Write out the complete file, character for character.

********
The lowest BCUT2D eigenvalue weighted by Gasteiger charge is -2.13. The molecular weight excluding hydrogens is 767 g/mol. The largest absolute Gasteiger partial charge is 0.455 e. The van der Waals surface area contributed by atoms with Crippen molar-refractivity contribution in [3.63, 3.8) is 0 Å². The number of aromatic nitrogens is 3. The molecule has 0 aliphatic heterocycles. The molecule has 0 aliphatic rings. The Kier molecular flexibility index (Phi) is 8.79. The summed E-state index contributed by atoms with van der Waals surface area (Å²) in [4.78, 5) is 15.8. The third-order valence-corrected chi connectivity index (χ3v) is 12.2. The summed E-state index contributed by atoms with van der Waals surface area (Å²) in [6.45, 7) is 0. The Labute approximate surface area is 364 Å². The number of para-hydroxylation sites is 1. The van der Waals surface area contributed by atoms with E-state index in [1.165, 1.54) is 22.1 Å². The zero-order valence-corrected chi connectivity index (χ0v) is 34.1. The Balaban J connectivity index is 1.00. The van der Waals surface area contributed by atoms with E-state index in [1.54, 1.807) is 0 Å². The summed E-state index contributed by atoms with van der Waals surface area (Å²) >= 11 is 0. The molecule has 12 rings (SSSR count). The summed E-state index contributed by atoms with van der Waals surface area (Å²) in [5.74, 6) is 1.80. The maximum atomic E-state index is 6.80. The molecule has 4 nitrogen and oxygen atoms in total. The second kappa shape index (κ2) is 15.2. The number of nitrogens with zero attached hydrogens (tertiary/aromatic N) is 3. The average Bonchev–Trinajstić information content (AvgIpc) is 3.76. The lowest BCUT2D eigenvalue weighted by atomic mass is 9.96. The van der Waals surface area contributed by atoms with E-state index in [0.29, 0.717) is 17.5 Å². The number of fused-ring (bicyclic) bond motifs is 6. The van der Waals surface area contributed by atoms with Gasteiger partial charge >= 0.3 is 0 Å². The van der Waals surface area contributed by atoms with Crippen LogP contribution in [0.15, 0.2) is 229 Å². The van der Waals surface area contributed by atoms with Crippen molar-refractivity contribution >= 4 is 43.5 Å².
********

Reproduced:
The lowest BCUT2D eigenvalue weighted by Gasteiger charge is -2.13. The molecular weight excluding hydrogens is 767 g/mol. The largest absolute Gasteiger partial charge is 0.455 e. The van der Waals surface area contributed by atoms with Crippen molar-refractivity contribution in [3.63, 3.8) is 0 Å². The number of aromatic nitrogens is 3. The molecule has 0 aliphatic heterocycles. The molecule has 0 aliphatic rings. The Kier molecular flexibility index (Phi) is 8.79. The summed E-state index contributed by atoms with van der Waals surface area (Å²) in [4.78, 5) is 15.8. The third-order valence-corrected chi connectivity index (χ3v) is 12.2. The summed E-state index contributed by atoms with van der Waals surface area (Å²) in [6.45, 7) is 0. The Labute approximate surface area is 364 Å². The number of para-hydroxylation sites is 1. The van der Waals surface area contributed by atoms with E-state index in [1.165, 1.54) is 22.1 Å². The zero-order valence-corrected chi connectivity index (χ0v) is 34.1. The Balaban J connectivity index is 1.00. The van der Waals surface area contributed by atoms with E-state index in [1.54, 1.807) is 0 Å². The summed E-state index contributed by atoms with van der Waals surface area (Å²) >= 11 is 0. The molecule has 12 rings (SSSR count). The summed E-state index contributed by atoms with van der Waals surface area (Å²) in [5.74, 6) is 1.80. The maximum atomic E-state index is 6.80. The molecule has 4 nitrogen and oxygen atoms in total. The second kappa shape index (κ2) is 15.2. The number of nitrogens with zero attached hydrogens (tertiary/aromatic N) is 3. The average Bonchev–Trinajstić information content (AvgIpc) is 3.76. The lowest BCUT2D eigenvalue weighted by atomic mass is 9.96. The van der Waals surface area contributed by atoms with E-state index in [0.29, 0.717) is 17.5 Å². The number of fused-ring (bicyclic) bond motifs is 6. The van der Waals surface area contributed by atoms with Gasteiger partial charge >= 0.3 is 0 Å². The van der Waals surface area contributed by atoms with Crippen LogP contribution in [0.15, 0.2) is 229 Å². The van der Waals surface area contributed by atoms with Crippen molar-refractivity contribution >= 4 is 43.5 Å².